This is the first game in recent memory where I actually want to complete the side quests. Not just some, but all of them! Normally, I’d look into these diversions as a means of acquiring rare loot or gaining additional experience points. Some of them might even peak my interest by expounding on a game’s folklore. For the most part though they felt like good filler, used to extend the life of a game. In the Witcher 3, not only was what I was doing far from dull (I counted one fetch quest in my whole playthrough), there’s a sense of urgency that pushed me towards these quests. A short term result of not helping the traveling merchants could be the lack of a blacksmith in a given town; with no new tools or metals to work with, they’d pack up and move somewhere else, which could complicate things if you’re looking to craft a better weapon. Long term effects range from entire villages being wiped out to certain main characters dying. Even if you complete a quest and help one person you could be dooming another. Not all of the consequences are negative as some people’s lives are changed for the better. What I’m getting at here is that because the side quests alter the story in meaningful ways, they aren’t easy to ignore.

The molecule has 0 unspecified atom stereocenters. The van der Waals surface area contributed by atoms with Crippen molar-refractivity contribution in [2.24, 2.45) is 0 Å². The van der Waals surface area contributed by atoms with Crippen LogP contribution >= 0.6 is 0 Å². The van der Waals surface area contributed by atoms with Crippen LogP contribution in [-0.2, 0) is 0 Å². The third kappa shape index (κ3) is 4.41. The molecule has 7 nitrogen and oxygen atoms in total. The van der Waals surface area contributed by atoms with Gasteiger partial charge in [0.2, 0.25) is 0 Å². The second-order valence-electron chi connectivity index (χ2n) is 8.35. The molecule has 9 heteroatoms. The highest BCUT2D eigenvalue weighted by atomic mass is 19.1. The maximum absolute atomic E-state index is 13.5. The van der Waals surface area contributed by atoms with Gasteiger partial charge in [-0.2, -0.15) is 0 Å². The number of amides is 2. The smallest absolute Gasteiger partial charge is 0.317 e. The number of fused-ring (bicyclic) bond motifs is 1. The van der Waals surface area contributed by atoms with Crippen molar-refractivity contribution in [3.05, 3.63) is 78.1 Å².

The trees in their camp are decorated with the bodies. Ominously swaying back and forth, they act as a warning. With the war going on, the only ones standing in their way are the few farmers willing to pick up a pitch fork. It’s no wonder they were surprised to see me. A Witcher, hired to dispatch bandits and not monsters? Well…they’re monsters to me. A few blasts from Igni sets their clothes ablaze. Embers dance in the moonlight before dissipating alongside their chard corpses…